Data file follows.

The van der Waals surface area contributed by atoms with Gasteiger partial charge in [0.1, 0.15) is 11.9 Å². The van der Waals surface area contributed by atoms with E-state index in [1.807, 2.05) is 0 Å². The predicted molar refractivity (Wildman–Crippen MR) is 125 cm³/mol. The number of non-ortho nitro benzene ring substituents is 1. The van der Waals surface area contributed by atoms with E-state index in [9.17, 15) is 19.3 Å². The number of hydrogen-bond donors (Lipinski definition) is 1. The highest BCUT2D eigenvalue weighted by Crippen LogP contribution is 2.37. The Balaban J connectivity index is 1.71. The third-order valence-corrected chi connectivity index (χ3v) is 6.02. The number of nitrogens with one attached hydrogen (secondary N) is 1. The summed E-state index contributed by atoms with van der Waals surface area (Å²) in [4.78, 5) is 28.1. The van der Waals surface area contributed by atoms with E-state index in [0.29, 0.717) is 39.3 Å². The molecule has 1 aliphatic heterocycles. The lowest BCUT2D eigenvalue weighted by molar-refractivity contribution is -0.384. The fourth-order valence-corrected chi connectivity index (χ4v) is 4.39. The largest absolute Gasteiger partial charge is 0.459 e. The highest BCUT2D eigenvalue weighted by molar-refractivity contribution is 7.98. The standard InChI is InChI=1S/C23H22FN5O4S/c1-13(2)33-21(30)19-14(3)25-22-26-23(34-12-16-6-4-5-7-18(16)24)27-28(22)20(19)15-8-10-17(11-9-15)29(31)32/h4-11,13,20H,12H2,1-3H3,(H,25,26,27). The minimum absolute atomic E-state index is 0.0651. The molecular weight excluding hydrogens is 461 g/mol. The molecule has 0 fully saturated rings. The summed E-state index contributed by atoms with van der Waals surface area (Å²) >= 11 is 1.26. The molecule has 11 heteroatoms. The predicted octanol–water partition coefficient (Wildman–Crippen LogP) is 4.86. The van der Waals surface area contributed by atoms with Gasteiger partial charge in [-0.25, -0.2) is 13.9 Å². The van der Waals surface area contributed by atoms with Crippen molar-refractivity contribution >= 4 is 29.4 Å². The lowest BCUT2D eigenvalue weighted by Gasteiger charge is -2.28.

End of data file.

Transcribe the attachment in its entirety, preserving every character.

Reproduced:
The van der Waals surface area contributed by atoms with Gasteiger partial charge in [0.1, 0.15) is 11.9 Å². The van der Waals surface area contributed by atoms with E-state index in [1.807, 2.05) is 0 Å². The predicted molar refractivity (Wildman–Crippen MR) is 125 cm³/mol. The number of non-ortho nitro benzene ring substituents is 1. The van der Waals surface area contributed by atoms with E-state index in [9.17, 15) is 19.3 Å². The number of hydrogen-bond donors (Lipinski definition) is 1. The highest BCUT2D eigenvalue weighted by Crippen LogP contribution is 2.37. The Balaban J connectivity index is 1.71. The third-order valence-corrected chi connectivity index (χ3v) is 6.02. The number of nitrogens with one attached hydrogen (secondary N) is 1. The summed E-state index contributed by atoms with van der Waals surface area (Å²) in [4.78, 5) is 28.1. The van der Waals surface area contributed by atoms with E-state index in [0.29, 0.717) is 39.3 Å². The molecule has 1 aliphatic heterocycles. The lowest BCUT2D eigenvalue weighted by molar-refractivity contribution is -0.384. The fourth-order valence-corrected chi connectivity index (χ4v) is 4.39. The largest absolute Gasteiger partial charge is 0.459 e. The highest BCUT2D eigenvalue weighted by molar-refractivity contribution is 7.98. The standard InChI is InChI=1S/C23H22FN5O4S/c1-13(2)33-21(30)19-14(3)25-22-26-23(34-12-16-6-4-5-7-18(16)24)27-28(22)20(19)15-8-10-17(11-9-15)29(31)32/h4-11,13,20H,12H2,1-3H3,(H,25,26,27). The minimum absolute atomic E-state index is 0.0651. The molecular weight excluding hydrogens is 461 g/mol. The molecule has 0 fully saturated rings. The summed E-state index contributed by atoms with van der Waals surface area (Å²) >= 11 is 1.26. The molecule has 11 heteroatoms. The predicted octanol–water partition coefficient (Wildman–Crippen LogP) is 4.86. The van der Waals surface area contributed by atoms with Gasteiger partial charge in [-0.25, -0.2) is 13.9 Å². The van der Waals surface area contributed by atoms with Crippen molar-refractivity contribution >= 4 is 29.4 Å². The lowest BCUT2D eigenvalue weighted by Gasteiger charge is -2.28.